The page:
House Wren | Welcome Back

I cleaned out the House Wren birdhouse last week to prepare for their arrival this week. This morning a single male could be heard in the bushes out back singing away. More about the singing of House Wrens here. He soon got busy adding new twigs to the house in preparation for arrival of the females. He must do a good job in order to attract a female.



Most of the twigs were small and fit easily into the small hole. But, now and then he brought one up that was awkward like this one. He tried several different approaches, first one end then the other.



This stick got the best of him. He seemed quite frustrated with it. Persistence paid off in the end.



These tiny birds are really busy non-stop. They forage for food. They sing loudly. They are very aggressive toward other birds much larger if they need to be. They scold us at times. Cats are a mortal enemy. No cat can hide in our bushes for long without being found out.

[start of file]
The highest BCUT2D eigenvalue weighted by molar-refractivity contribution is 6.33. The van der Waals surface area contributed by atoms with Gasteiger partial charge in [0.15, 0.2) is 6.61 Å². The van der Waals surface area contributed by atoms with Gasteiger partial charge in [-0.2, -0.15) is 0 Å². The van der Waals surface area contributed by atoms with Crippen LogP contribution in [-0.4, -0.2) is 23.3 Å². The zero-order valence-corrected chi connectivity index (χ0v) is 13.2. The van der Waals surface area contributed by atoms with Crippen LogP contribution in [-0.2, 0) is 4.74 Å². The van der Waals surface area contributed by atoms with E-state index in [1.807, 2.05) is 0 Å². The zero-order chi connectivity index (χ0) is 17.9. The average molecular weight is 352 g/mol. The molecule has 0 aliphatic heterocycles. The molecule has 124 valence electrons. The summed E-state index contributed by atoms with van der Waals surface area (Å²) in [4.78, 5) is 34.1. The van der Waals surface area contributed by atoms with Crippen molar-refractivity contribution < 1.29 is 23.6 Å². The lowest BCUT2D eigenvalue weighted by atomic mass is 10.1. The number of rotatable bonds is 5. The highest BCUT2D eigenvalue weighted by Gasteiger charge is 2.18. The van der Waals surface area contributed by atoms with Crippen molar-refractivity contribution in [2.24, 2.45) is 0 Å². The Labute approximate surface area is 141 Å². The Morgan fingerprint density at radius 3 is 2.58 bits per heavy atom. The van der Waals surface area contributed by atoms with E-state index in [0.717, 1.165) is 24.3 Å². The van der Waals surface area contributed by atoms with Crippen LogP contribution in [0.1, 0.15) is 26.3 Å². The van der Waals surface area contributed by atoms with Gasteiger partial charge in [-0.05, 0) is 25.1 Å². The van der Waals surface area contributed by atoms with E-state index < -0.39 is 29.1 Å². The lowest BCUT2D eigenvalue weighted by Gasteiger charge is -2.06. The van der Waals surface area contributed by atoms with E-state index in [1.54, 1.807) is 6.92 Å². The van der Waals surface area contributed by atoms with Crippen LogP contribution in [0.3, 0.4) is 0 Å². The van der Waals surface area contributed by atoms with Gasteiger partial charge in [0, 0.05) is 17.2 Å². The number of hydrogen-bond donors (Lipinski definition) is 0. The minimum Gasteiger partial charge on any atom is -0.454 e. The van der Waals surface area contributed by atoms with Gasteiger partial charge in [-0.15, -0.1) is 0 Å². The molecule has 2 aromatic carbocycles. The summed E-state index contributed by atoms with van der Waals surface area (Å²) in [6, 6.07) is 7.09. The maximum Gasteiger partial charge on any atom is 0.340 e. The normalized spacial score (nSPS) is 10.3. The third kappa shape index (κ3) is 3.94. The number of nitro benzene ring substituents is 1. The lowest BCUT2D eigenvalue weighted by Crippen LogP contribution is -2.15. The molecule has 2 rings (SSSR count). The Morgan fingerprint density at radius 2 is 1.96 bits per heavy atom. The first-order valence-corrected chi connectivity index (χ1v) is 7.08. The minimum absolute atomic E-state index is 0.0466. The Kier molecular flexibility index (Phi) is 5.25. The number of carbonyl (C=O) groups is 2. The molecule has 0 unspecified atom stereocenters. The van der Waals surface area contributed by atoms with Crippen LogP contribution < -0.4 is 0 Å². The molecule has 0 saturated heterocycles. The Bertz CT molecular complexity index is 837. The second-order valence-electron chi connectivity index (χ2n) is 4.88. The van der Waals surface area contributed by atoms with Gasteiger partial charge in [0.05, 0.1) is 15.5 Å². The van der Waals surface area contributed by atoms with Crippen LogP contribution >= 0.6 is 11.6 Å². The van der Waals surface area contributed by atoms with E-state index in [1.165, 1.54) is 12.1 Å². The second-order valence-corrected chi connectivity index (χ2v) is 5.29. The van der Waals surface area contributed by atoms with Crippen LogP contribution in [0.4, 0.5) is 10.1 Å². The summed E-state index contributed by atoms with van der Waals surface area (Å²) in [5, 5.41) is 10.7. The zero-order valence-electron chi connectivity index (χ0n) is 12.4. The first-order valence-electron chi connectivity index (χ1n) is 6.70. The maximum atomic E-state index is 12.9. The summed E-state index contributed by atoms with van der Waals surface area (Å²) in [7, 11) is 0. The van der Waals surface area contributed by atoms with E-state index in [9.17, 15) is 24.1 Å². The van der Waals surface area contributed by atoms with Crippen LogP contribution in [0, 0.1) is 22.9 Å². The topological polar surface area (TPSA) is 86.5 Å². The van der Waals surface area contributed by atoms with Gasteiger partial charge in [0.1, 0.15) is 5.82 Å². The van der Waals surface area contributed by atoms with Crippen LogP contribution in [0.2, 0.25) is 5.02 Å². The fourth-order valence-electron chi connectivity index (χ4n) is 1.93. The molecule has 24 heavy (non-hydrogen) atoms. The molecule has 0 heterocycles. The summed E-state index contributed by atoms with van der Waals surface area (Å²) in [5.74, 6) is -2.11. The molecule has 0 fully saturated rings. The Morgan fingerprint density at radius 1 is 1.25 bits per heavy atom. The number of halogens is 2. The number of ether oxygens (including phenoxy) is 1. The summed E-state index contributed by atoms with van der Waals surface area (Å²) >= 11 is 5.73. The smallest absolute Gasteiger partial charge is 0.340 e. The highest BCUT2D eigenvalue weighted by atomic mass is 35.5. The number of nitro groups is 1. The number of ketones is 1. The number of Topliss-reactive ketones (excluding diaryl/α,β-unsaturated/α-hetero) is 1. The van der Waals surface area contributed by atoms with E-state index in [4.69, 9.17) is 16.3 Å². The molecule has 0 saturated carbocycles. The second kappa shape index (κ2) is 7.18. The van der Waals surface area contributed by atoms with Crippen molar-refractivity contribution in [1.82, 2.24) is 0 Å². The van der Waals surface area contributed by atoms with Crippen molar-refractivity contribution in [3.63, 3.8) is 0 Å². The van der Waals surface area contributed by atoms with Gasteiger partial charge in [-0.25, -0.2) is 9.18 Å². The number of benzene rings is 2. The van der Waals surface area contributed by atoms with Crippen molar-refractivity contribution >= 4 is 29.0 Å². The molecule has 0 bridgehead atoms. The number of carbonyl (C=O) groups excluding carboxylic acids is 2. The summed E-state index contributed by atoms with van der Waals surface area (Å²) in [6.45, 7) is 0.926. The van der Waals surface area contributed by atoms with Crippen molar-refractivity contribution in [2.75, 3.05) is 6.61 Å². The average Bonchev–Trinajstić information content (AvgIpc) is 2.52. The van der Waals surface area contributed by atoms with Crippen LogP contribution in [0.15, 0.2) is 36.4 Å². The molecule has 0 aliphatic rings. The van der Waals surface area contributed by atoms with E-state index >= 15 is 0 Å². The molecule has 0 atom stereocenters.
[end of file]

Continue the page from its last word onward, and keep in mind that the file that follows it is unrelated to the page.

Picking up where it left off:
They need lots of energy per unit of volume for their size. It is a concept called surface-to-volume ratio. Here is a link to one of my more popular posts on that topic.



9 thoughts on “House Wren | Welcome Back

  1. Steve Schwartzman

    Your mention of a wren reminded me of this ditty by Edward Lear:

    There was an Old Man with a beard,
    Who said, “It is just as I feared!—
    Two Owls and a Hen, four Larks and a Wren,
    Have all built their nests in my beard.

  2. shoreacres

    Three years in a row, there was a pair of wrens who nested in a galvanized bucket next to the hill country cabin door. The first year, they had babies before we noticed them. The next year, we looked, and caught them building it. The third year we missed the building and the babies, but we certainly did enjoy the singing.

  3. Debra

    These are great photos. I really enjoy the morning wakeup calls and watching their perky movements. Getting a stick into a round hole is sometimes a very difficult geometry problem.


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